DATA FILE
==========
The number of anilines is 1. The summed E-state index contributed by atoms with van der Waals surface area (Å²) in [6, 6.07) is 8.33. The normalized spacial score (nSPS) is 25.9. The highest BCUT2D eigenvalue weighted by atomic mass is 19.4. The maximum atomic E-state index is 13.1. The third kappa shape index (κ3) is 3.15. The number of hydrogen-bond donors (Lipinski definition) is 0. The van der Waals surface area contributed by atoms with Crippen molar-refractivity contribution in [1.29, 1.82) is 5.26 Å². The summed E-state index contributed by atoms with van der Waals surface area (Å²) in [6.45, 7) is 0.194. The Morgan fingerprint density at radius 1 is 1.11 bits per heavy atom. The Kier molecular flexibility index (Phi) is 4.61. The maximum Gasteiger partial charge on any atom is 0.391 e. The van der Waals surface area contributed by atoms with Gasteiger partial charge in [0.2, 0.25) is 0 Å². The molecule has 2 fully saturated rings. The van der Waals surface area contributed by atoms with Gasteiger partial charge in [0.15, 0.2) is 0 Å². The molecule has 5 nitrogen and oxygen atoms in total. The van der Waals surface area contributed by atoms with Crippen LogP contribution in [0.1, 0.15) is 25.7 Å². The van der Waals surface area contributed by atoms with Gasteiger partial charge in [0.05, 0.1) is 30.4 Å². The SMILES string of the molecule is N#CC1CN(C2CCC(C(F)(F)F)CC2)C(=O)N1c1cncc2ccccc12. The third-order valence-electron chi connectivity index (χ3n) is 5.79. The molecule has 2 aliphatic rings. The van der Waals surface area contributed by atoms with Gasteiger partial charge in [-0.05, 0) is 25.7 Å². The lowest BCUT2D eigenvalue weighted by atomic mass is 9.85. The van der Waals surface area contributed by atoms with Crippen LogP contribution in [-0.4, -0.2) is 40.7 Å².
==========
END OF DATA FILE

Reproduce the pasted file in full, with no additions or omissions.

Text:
The number of anilines is 1. The summed E-state index contributed by atoms with van der Waals surface area (Å²) in [6, 6.07) is 8.33. The normalized spacial score (nSPS) is 25.9. The highest BCUT2D eigenvalue weighted by atomic mass is 19.4. The maximum atomic E-state index is 13.1. The third kappa shape index (κ3) is 3.15. The number of hydrogen-bond donors (Lipinski definition) is 0. The van der Waals surface area contributed by atoms with Crippen molar-refractivity contribution in [1.29, 1.82) is 5.26 Å². The summed E-state index contributed by atoms with van der Waals surface area (Å²) in [6.45, 7) is 0.194. The Morgan fingerprint density at radius 1 is 1.11 bits per heavy atom. The Kier molecular flexibility index (Phi) is 4.61. The maximum Gasteiger partial charge on any atom is 0.391 e. The van der Waals surface area contributed by atoms with Gasteiger partial charge in [0.2, 0.25) is 0 Å². The molecule has 2 fully saturated rings. The van der Waals surface area contributed by atoms with Gasteiger partial charge in [0.15, 0.2) is 0 Å². The molecule has 5 nitrogen and oxygen atoms in total. The van der Waals surface area contributed by atoms with Crippen LogP contribution in [0.1, 0.15) is 25.7 Å². The van der Waals surface area contributed by atoms with Gasteiger partial charge in [0.05, 0.1) is 30.4 Å². The SMILES string of the molecule is N#CC1CN(C2CCC(C(F)(F)F)CC2)C(=O)N1c1cncc2ccccc12. The third-order valence-electron chi connectivity index (χ3n) is 5.79. The molecule has 2 aliphatic rings. The van der Waals surface area contributed by atoms with Gasteiger partial charge in [-0.05, 0) is 25.7 Å². The lowest BCUT2D eigenvalue weighted by atomic mass is 9.85. The van der Waals surface area contributed by atoms with Crippen LogP contribution in [-0.4, -0.2) is 40.7 Å².